Cone Beam CT Defined

by Larry Emmott on March 5, 2013

in Diagnostics,Radiography

One of the most amazing imaging technology now available to dentists is cone beam CT (CBCT) such as the iCat. Imagine the difference between looking at a photo of an object, like a car for example, and handling a complete model of the same car. The photo only allows you to see one side of the car. The model allows you to see the car from any direction and determine depth and relationships which would be impossible using just the photo.

CT stands for Computed Tomography which is a short version of CAT, Computed Axial Tomography.  A CT scan is a diagnostic imaging method in which a computer is used to generate a three-dimensional image of the internal of an object using a series of two-dimensional X-ray image slices taken around a single axis of rotation.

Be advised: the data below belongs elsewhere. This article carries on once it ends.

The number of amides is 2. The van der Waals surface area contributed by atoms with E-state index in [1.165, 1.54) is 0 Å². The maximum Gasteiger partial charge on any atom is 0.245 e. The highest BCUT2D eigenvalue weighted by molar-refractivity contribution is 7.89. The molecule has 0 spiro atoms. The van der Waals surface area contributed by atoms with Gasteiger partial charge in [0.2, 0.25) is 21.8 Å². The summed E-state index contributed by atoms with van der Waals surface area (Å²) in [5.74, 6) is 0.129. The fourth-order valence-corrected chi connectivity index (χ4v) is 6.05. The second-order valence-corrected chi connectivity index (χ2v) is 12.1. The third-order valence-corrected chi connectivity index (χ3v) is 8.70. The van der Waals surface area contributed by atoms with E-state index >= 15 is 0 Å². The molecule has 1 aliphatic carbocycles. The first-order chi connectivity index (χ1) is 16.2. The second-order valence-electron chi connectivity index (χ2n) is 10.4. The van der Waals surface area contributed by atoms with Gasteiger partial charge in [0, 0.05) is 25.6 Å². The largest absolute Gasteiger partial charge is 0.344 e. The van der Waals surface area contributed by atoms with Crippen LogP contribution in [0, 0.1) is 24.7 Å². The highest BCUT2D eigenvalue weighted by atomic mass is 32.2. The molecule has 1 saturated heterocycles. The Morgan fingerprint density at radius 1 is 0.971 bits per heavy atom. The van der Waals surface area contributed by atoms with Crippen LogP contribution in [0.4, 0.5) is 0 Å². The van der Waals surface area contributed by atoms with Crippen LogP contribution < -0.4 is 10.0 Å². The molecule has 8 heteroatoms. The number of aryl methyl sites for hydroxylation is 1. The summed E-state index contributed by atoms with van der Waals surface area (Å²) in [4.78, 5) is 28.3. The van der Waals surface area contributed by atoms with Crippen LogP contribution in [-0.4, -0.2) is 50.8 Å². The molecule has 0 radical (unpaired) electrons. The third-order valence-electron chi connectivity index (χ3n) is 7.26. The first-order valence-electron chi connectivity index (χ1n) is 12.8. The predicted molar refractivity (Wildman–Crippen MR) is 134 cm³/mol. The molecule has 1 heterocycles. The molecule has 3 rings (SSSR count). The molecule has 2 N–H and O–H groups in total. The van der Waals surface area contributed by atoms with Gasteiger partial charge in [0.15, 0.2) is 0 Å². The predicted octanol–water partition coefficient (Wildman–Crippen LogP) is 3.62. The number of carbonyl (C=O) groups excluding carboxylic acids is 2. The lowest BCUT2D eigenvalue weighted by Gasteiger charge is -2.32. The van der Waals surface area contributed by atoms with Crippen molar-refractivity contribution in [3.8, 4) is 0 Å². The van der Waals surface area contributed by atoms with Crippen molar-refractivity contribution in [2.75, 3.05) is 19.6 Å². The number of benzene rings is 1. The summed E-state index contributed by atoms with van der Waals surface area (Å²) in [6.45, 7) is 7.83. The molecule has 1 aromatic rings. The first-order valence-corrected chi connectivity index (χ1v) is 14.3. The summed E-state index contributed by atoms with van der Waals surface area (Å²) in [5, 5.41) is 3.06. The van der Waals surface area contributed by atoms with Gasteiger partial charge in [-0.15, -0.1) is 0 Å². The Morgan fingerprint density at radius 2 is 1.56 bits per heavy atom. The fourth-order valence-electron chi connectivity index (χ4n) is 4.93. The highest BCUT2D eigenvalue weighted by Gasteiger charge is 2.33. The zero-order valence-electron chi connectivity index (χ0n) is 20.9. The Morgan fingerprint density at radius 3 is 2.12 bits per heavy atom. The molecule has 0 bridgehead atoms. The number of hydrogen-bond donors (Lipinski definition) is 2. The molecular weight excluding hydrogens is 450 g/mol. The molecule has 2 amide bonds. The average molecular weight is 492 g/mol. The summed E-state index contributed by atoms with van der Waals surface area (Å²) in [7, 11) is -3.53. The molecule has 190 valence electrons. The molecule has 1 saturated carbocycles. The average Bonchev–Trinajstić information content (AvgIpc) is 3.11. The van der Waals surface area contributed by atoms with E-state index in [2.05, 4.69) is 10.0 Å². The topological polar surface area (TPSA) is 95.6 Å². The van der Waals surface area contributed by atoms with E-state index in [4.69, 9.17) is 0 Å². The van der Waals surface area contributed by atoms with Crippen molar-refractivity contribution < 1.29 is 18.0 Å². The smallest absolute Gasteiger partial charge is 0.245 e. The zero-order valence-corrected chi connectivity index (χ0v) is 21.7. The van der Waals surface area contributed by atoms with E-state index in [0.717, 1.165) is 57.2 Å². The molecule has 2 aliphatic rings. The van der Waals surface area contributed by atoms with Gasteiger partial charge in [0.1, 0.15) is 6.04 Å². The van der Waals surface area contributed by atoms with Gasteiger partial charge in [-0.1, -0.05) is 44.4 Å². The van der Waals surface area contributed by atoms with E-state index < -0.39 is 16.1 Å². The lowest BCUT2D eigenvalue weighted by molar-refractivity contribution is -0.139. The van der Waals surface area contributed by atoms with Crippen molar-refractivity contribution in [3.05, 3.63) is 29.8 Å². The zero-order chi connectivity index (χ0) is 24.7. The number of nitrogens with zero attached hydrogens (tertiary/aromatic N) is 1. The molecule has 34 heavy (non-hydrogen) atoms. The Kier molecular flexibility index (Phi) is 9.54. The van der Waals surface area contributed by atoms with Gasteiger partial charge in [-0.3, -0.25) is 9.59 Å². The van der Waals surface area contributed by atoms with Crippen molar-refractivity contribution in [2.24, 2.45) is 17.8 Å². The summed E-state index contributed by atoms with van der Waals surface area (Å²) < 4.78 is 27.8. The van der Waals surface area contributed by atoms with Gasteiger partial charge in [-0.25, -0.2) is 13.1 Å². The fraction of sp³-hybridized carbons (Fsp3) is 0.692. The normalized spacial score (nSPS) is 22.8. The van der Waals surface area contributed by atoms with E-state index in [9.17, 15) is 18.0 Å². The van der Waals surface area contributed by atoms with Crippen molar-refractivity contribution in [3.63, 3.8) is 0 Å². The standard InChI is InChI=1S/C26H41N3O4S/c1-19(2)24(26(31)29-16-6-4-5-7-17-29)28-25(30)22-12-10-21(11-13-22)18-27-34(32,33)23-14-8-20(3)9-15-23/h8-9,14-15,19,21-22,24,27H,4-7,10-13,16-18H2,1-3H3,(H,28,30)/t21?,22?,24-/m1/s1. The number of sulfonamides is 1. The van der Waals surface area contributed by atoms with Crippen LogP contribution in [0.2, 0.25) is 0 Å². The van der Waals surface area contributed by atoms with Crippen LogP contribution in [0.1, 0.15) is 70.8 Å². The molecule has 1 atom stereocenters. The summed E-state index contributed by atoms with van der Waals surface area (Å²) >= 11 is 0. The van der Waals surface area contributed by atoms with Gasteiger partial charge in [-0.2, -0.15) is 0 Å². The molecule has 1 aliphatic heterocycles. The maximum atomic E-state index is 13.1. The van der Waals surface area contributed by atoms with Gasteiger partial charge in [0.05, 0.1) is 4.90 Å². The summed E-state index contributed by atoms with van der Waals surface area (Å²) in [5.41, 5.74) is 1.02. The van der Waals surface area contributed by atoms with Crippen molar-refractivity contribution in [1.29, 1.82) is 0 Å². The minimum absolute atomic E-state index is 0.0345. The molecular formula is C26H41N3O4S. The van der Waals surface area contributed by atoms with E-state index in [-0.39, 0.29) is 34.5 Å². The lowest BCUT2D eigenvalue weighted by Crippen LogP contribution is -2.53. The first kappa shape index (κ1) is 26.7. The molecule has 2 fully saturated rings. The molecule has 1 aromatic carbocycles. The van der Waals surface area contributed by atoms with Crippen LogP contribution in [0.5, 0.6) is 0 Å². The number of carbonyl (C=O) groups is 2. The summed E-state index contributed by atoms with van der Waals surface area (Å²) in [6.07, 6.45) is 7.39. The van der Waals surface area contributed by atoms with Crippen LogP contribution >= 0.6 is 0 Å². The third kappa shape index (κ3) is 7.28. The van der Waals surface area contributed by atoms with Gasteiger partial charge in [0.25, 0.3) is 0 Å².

Cone Beam refers to the type of X-Ray projection and is important because it allows users to image a small well defined volume such as the lower face and mouth. Dr. Dale Miles, one of the leading US experts in Cone Beam CT analysis notes, “These devices allow oral radiologists to acquire images of only the head and neck region of the patient, at greatly reduced absorbed x-ray doses compared to conventional medical CT, with full 3D volume rendering capability.”

CBCT is ideal (maybe even essential) for implant placement. It can also be used for Orthodontics and pre-surgical planning.

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